‘Very difficult days:’ Low oil prices, COVID crisis hand Alberta $24.2B deficit
Government debt is expected to hit $100 billion by the end of the fiscal year next spring
EDMONTON — The double blow of collapsing oil prices and the COVID-19 crisis has pushed Alberta into a historic deficit of $24.2 billion — more than triple what the United Conservative government projected in its February budget.
“There will be some very difficult days ahead and the road to recovery will be slow,” said Finance Minister Travis Toews, who delivered the first-quarter economic update on Aug. 27.
The Opposition said Toews should have come to the table with a lot more than that.
“This is the time for government to change direction,” said NDP finance critic Shannon Phillips in the legislature.
She called on the government to end the $4.7-billion tax cut it gave the province’s largest corporations after last year’s election. She criticized Toews for not mentioning health, education or child care — what she called the pillars of Alberta’s economy.
Trevor Tombe, an economist at the University of Calgary, said the update suggests the government is sticking to its pre-pandemic game plan.
“The budget and the entire fiscal policy of the government’s been kind of tossed out the window here,” he said. “What I was looking for — and what we didn’t get — is some kind of indication of where we’re going to go.”
Toews’s update was a litany of gloom. Government debt is expected to hit $100 billion by the end of the fiscal year next spring. Revenue is anticipated to drop by $11.5 billion — nearly one-quarter.
Corporate taxes are to fall by more than half. Non-renewable resource revenue, the province’s oily lifeblood, is projected to dissipate by 73%.
Expected growth next year won’t make up for a nearly 9% drop expected in the province’s gross domestic product this year. Unemployment, now almost 12%, is expected to stay near double-digit levels into 2021.
A balanced budget is nowhere to be seen.
“Right now would be almost impossible to provide a credible date to balance,” Toews said.
Cuts are coming, he suggested.
“We will be looking for every opportunity to ensure we are delivering services most cost effectively. Alberta can no longer afford to be an outlier in the cost of delivering services.”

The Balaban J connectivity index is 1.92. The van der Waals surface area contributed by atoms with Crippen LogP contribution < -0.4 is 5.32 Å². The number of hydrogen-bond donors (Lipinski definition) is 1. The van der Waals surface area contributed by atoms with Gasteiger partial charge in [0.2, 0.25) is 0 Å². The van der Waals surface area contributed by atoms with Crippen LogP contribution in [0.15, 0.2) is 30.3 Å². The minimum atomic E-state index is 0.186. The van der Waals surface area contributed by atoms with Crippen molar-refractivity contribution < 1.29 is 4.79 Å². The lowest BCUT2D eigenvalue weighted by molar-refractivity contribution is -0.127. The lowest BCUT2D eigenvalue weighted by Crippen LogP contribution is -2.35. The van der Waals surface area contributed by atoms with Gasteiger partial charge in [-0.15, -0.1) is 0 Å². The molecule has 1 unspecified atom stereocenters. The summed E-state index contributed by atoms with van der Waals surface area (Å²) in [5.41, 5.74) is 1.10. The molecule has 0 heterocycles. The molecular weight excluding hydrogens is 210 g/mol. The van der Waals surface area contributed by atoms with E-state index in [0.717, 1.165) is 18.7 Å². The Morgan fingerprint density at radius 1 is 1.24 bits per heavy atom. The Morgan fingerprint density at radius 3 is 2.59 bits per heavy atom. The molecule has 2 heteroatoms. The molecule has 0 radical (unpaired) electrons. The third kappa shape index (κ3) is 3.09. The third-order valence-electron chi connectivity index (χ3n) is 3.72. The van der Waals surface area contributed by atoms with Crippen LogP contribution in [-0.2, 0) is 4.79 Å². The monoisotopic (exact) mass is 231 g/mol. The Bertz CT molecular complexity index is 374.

So is a tough talk on taxes.
“In the longer term, it will be important that Albertans have a discussion on revenue structure and tax structure.”
Tombe said that talk is inevitable. He said his calculations suggest that cutting spending to bring Alberta in line with other Canadian provinces won’t balance the books.
“That is now not even going to get us close any more.”
Alberta is one of the lowest-taxed jurisdictions in Canada and remains the only province without a sales tax.
Phillips said the government is spending plenty of money — on corporations, not families.
“What are people getting from this?” she asked. “We have seen a refusal on the part of this government to ensure they are supporting Albertans directly.”
The government’s past policies, including cancellation of programs meant to encourage the high-tech and film industries as well as its oilpatch tax relief, have made the problem worse, she said.
Tombe said the days when Alberta governments could expect oil prices to ride to their rescue are probably gone. Tax changes should be coming, he said.
“Now is an opportune time for the government to look at all sides of the budget.”
Alberta’s dependence on oil and gas revenue was underlined when Saskatchewan released its fiscal update a half hour later on Aug. 27.
That province is facing the same pandemic and low oil prices, but because its energy industry isn’t nearly as dominant, Saskatchewan is projecting an economic bounce-back to pre-pandemic levels by 2022 and a narrow $125-million surplus by 2024.
Still, don’t count Alberta out, said Tombe.
“Alberta has a strong balance sheet and a lot of runway still.”